TODAY’S – Gov’t energy plant move threatens Turkish role as olive exporter

Gov’t energy plant move threatens Turkish role as olive exporterThe anticipated construction of energy plants in some of Turkeyand#39s most important olive groves risks the loss of a valuable asset and a denting of the countryand#39s competitive power as a leading olive and olive oil exporter to the global market, sector representatives warn.A recent Cabinet decision to expropriate land in 15 provinces for energy projects will also mean the destruction of valuable olive groves, a major concern for producers in Turkeyand#39s strategically important olive industry.

Following the Cabinet decision in September, the government quickly began to expropriate land for hydroelectric plants and wind farm projects in order to expand electricity distribution capacity. Olive growers and exporters are warning that the expropriation includes some of Turkeyand#39s most productive olive groves and that this will deal a major blow to olive production, impacting the countryand#39s ability to compete with rivals in world olive markets.

Turkey is the worldand#39s fourth-largest olive and olive oil producer after Spain, Italy and Greece, contributing 10 percent of the olive and 6 percent of the olive oil production to the global market. Exporters had predicted annual exports of olives to reach $3.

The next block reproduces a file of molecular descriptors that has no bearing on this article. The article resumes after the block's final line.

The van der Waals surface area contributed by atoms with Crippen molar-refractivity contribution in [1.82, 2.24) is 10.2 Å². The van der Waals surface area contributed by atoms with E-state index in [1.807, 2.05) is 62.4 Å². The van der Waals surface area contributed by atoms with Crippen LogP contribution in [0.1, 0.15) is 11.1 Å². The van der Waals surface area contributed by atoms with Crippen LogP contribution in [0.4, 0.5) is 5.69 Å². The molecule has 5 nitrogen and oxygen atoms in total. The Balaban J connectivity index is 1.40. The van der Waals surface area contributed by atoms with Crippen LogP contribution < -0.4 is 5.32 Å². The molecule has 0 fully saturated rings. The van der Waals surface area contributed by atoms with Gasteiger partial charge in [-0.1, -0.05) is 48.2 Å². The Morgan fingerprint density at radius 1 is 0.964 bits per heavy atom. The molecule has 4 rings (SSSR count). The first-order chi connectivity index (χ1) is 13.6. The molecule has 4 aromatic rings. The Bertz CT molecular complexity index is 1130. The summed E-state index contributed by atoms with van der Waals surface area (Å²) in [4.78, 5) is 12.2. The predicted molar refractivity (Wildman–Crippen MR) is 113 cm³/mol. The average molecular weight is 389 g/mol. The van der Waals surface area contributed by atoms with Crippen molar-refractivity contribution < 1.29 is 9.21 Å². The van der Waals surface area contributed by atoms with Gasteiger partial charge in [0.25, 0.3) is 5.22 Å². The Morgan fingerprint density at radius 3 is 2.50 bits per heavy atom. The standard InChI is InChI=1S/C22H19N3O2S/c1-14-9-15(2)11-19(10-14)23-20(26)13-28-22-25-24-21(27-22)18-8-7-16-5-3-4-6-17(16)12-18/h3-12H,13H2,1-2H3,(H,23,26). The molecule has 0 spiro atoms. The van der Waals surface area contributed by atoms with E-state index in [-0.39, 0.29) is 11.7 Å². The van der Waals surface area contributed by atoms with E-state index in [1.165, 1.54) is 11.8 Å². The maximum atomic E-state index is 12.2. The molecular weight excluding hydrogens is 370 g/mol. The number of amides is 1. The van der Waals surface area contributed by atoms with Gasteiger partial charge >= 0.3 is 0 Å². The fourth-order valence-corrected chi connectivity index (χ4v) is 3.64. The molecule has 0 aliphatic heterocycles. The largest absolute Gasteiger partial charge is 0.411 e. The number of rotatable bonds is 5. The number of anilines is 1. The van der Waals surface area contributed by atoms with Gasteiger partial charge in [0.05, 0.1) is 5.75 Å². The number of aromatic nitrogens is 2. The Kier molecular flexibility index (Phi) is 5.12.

8 billion by 2023, a target that is almost certain to be compromised following the decision to open olive groves to energy firms.According to head of Turkeyand#39s National Olive and Olive Oil Council (UZZK) Murat Narin, if the government maintains its decision to replace these olive groves with energy plants, Turkey might lose its seat at the UN-backed global body, the International Olive Council (IOC).

andldquoRecent government moves contradict basic IOC criteria, which include protecting olive groves. andhellip Losing the IOC seat would be a major setback and harm Turkeyand#39s image,andrdquo Narin asserts.

He said olive producers in Turkey have had to deal with six separate government proposals making changes to the laws regulating the olive industry since 2002, when the ruling party came to powerThe government predicted annual production would reach 650,000 tons for olive oil and 12 million tons for table olives in 2023.The government should immediately withdraw the expropriation decision according to zden Gungr, head of the Chamber of Agricultural Engineers (ZMO), who said in a written statement on Monday that the energy plants will also hurt the production capacity of nearby olive groves due to the air pollution the plants will create.

Underlining that the immediate expropriation of olive groves contradicts the law, zden warned that it will be a major challenge for Turkey to compensate for the anticipated loss in olive production.The Cabinet decision removed the designation that officially recognizes and protects olive groves that are smaller than 25 hectares, despite the fact that most olive groves in Turkey are less than half that size.

A European Union code considers plots larger than 1 hectare to be olive groves. The Cabinet also removed a limitation stipulating that renewable energy facilities must be built at least three kilometers away from olive groves.

SOURCE: Today’s Zaman

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